Leeks are a tasty ingredient in soups, stews and stocks. One reason to grow them is you'll have access to baby leeks — something you won't often find in stores. They make a delicious side dish when grilled with a bit of oil or braised in the oven. Visit the Recipes portion of the Vegetables Forum for specific recipes.
Leeks and onions are part of the same alium family. Not surprising then, they are grown in a similar way. The biggest differences are in how they are planted and how they are harvested.
Our favorite supplier of leeks is Dixondale Farms.
- Cool season crop.
- Buy plants or sets.
Planting and Tending
- Plant in garden as soon as the garden has thawed and drained and the soil is workable -- typically that's April for us.
- Leeks need rich, loose soil high in organic matter.
- To plant, top dress the bed with about an inch of compost. Create 6-8 inch deep holes, 3 - 6 inches apart. using a dibble or the end of a rake/hoe handle. Place young plant in the hole and gently water in. No need to fill the hole with soil. As the season progresses, subsequent waterings will gradually fill in the hole. Once the holes have filled in, periodically pull up a bit of soil around the plants — this is called hilling. Allow 12 inches between rows. If leeks are less than 6 inches apart, harvest every other one as baby leeks (a real treat!) so that the remaining leeks are able to mature to 1 to 2 inches thick.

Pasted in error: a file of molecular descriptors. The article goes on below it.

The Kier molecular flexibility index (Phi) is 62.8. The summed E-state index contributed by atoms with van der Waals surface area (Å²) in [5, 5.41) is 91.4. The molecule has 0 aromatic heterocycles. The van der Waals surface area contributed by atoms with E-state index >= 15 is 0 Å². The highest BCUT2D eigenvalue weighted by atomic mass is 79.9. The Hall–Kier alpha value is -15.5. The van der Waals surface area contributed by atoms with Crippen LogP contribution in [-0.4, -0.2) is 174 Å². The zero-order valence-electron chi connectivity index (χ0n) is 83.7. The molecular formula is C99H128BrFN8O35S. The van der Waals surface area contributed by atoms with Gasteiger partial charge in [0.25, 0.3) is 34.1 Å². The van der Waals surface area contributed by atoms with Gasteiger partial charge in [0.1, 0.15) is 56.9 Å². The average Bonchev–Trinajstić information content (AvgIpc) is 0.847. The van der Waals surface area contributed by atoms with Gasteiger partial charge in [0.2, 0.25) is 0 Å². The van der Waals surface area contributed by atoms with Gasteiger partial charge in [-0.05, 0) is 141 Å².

- Fertilize in late May/ early June by side dressing (don't touch the plants) with compost, cottonseed meal or an organic product formulated for vegetables. Alternately, apply liquid fertilizer in the form of fish emulsion or compost tea.
- Keep free of weeds.
- Supplement rainfall with irrigation if necessary. Ideally, onions want about 2 inches of water per week.
- Harvest throughout the growing season starting with baby leeks in spring. Mature leeks become available in late summer and fall. In late fall, freeze cleaned and chopped leeks for use during the winter. Also, leave some leeks in the bed over the winter. They can be harvested during winter thaws and will resume growing in spring. Once flower stalks emerge, they become too tough to eat, but they make cool twisty stalks and seed heads. Keep a few in the bed for fun and interest in the vegetable garden. Plus, it's likely they attract some beneficial insects
- Plant near:
- Do not plant near:
Join the conversation "How to Grow Leeks". Visit the Vegetables Forum at GreatLakesGardeners.com to get answers to your growing vegetables questions. To ask a new question, Register if you haven't already done so(it's free and helps protect the forum from spam), click on Start New Topic, enter your question and click on Post New Topic.
You may also appreciate these books on growing vegetable gardens.